Slate has a series on one of their regular contributers, an Army reservist and lawyer who is going to Iraq--as a soldier, not as a reporter. It looks very promising. But this part was interesting not for that reason, but for the subtext.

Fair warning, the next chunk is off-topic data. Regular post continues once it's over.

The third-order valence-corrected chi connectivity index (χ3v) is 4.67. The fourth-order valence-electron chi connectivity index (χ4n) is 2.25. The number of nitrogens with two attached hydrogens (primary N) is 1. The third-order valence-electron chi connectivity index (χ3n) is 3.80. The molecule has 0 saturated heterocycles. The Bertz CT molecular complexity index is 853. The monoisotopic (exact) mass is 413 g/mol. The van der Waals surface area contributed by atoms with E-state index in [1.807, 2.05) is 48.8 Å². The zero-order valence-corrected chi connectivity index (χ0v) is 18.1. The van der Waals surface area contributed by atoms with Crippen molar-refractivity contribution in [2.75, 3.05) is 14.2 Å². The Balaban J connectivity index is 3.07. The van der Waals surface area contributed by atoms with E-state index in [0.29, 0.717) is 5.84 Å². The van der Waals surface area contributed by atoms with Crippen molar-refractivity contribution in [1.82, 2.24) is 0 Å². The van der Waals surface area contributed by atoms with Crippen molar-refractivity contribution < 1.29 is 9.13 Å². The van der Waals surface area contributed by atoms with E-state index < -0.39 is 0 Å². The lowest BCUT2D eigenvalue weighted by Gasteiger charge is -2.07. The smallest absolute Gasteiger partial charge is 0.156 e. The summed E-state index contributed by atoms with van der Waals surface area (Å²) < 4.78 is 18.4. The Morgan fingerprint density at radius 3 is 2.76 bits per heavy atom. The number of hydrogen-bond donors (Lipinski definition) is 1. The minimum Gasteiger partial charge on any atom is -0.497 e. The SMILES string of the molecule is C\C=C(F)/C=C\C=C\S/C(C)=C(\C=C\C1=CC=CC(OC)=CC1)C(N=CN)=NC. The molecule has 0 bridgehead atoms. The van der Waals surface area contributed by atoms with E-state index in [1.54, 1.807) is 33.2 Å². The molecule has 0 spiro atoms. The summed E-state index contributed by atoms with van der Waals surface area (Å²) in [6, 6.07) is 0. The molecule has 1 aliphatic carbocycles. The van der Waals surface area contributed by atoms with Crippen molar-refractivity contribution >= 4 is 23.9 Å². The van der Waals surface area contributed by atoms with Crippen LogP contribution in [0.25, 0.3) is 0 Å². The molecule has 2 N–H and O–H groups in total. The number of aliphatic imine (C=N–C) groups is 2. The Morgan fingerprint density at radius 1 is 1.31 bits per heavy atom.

Telling my family and friends about the deployment was the first and hardest thing to do. My first call went to my best friend in New York. Like me, she had been expecting this for nearly the entire time we had known each other, and we had actually been through false mobilization alerts with the National Guard. However, this time was different, and she understood that as soon as I said I had orders (instead of a mere verbal warning). My subsequent calls went to my father, then my mother, then my grandparents, and then my aunt, then my best friends, eventually closing the circle of my immediate family. The next day, I told the partner I worked for at my firm and shared the news with the other junior attorneys over lunch. That afternoon, I shotgunned an e-mail to a few dozen of my friends, former colleagues, and people I hadn't spoken to in years but I thought might want to hear.This is very interesting...the first call goes to his "best [female] friend in New York [the author lives in San Francisco]". But he tells us later, that after he calls his family he calls his "best friends". Now maybe he is just distinguishing between "bestest friend" and "best friends", but to my ear that sounds like something more, for instance the "you'd be my girlfriend if we didn't live on opposite sides of the country". Or the "I don't write about my personal life", frustrated by the fact that he is in fact here writing about his personal life.